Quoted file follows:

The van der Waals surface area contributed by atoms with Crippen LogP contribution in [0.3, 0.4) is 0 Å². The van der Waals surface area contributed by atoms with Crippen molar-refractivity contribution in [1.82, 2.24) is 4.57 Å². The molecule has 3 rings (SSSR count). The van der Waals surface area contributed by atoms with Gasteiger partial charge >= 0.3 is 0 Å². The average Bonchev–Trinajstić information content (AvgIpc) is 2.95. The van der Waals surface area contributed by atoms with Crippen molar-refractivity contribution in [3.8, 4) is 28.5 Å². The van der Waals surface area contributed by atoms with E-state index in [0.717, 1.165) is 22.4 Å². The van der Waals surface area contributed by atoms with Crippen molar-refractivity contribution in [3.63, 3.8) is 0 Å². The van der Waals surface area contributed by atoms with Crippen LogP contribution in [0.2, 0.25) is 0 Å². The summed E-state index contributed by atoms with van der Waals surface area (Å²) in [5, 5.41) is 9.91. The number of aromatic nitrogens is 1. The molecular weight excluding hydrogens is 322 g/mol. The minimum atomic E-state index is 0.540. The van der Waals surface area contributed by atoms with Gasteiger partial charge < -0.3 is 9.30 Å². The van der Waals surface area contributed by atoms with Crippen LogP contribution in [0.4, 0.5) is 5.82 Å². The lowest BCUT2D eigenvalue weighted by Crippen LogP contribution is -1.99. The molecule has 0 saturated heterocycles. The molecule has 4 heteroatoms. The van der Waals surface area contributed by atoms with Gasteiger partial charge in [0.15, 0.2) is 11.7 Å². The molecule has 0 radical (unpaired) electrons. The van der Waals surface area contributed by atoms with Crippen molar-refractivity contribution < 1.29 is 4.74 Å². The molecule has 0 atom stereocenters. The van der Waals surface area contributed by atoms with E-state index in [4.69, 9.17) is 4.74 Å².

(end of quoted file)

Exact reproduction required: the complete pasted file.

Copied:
The van der Waals surface area contributed by atoms with Crippen LogP contribution in [0.3, 0.4) is 0 Å². The van der Waals surface area contributed by atoms with Crippen molar-refractivity contribution in [1.82, 2.24) is 4.57 Å². The molecule has 3 rings (SSSR count). The van der Waals surface area contributed by atoms with Gasteiger partial charge >= 0.3 is 0 Å². The average Bonchev–Trinajstić information content (AvgIpc) is 2.95. The van der Waals surface area contributed by atoms with Crippen molar-refractivity contribution in [3.8, 4) is 28.5 Å². The van der Waals surface area contributed by atoms with E-state index in [0.717, 1.165) is 22.4 Å². The van der Waals surface area contributed by atoms with Crippen molar-refractivity contribution in [3.63, 3.8) is 0 Å². The van der Waals surface area contributed by atoms with Crippen LogP contribution in [0.2, 0.25) is 0 Å². The summed E-state index contributed by atoms with van der Waals surface area (Å²) in [5, 5.41) is 9.91. The number of aromatic nitrogens is 1. The molecular weight excluding hydrogens is 322 g/mol. The minimum atomic E-state index is 0.540. The van der Waals surface area contributed by atoms with Gasteiger partial charge < -0.3 is 9.30 Å². The van der Waals surface area contributed by atoms with Crippen LogP contribution in [0.4, 0.5) is 5.82 Å². The lowest BCUT2D eigenvalue weighted by Crippen LogP contribution is -1.99. The molecule has 0 saturated heterocycles. The molecule has 4 heteroatoms. The van der Waals surface area contributed by atoms with Gasteiger partial charge in [0.15, 0.2) is 11.7 Å². The molecule has 0 radical (unpaired) electrons. The van der Waals surface area contributed by atoms with Crippen molar-refractivity contribution < 1.29 is 4.74 Å². The molecule has 0 atom stereocenters. The van der Waals surface area contributed by atoms with E-state index in [4.69, 9.17) is 4.74 Å².